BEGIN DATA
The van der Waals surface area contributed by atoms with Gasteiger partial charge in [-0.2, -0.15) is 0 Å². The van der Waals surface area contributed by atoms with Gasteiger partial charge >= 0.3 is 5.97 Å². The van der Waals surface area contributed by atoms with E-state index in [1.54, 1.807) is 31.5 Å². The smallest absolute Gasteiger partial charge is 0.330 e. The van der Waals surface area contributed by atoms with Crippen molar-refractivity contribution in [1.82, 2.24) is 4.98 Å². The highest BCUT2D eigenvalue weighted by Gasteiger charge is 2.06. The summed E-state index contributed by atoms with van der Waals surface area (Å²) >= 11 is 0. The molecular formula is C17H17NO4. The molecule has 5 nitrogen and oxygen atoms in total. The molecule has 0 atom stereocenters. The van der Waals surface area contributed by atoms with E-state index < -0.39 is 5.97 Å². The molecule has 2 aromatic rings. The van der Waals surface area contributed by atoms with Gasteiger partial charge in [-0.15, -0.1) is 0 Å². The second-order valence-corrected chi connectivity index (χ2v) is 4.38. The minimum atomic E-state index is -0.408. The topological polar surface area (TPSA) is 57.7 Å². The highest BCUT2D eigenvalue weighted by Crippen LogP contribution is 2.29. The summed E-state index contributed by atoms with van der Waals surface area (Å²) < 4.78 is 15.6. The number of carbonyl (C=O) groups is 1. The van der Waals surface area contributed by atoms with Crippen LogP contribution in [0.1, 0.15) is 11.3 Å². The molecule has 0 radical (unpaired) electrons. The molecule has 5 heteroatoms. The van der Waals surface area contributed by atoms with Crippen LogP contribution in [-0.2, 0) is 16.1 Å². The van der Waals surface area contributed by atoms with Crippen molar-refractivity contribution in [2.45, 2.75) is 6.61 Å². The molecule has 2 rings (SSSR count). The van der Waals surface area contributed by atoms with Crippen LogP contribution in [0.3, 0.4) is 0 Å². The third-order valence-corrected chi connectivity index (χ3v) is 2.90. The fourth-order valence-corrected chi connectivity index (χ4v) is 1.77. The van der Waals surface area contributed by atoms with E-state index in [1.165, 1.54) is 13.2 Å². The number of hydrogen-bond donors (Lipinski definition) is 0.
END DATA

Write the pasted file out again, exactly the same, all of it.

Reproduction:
The van der Waals surface area contributed by atoms with Gasteiger partial charge in [-0.2, -0.15) is 0 Å². The van der Waals surface area contributed by atoms with Gasteiger partial charge >= 0.3 is 5.97 Å². The van der Waals surface area contributed by atoms with E-state index in [1.54, 1.807) is 31.5 Å². The smallest absolute Gasteiger partial charge is 0.330 e. The van der Waals surface area contributed by atoms with Crippen molar-refractivity contribution in [1.82, 2.24) is 4.98 Å². The highest BCUT2D eigenvalue weighted by Gasteiger charge is 2.06. The summed E-state index contributed by atoms with van der Waals surface area (Å²) >= 11 is 0. The molecular formula is C17H17NO4. The molecule has 5 nitrogen and oxygen atoms in total. The molecule has 0 atom stereocenters. The van der Waals surface area contributed by atoms with E-state index < -0.39 is 5.97 Å². The molecule has 2 aromatic rings. The van der Waals surface area contributed by atoms with Gasteiger partial charge in [-0.15, -0.1) is 0 Å². The second-order valence-corrected chi connectivity index (χ2v) is 4.38. The minimum atomic E-state index is -0.408. The topological polar surface area (TPSA) is 57.7 Å². The highest BCUT2D eigenvalue weighted by Crippen LogP contribution is 2.29. The summed E-state index contributed by atoms with van der Waals surface area (Å²) < 4.78 is 15.6. The number of carbonyl (C=O) groups is 1. The van der Waals surface area contributed by atoms with Crippen LogP contribution in [0.1, 0.15) is 11.3 Å². The molecule has 0 radical (unpaired) electrons. The molecule has 5 heteroatoms. The van der Waals surface area contributed by atoms with Crippen LogP contribution in [-0.2, 0) is 16.1 Å². The van der Waals surface area contributed by atoms with Crippen molar-refractivity contribution in [2.45, 2.75) is 6.61 Å². The molecule has 2 rings (SSSR count). The van der Waals surface area contributed by atoms with Crippen LogP contribution in [0.3, 0.4) is 0 Å². The third-order valence-corrected chi connectivity index (χ3v) is 2.90. The fourth-order valence-corrected chi connectivity index (χ4v) is 1.77. The van der Waals surface area contributed by atoms with E-state index in [1.165, 1.54) is 13.2 Å². The number of hydrogen-bond donors (Lipinski definition) is 0.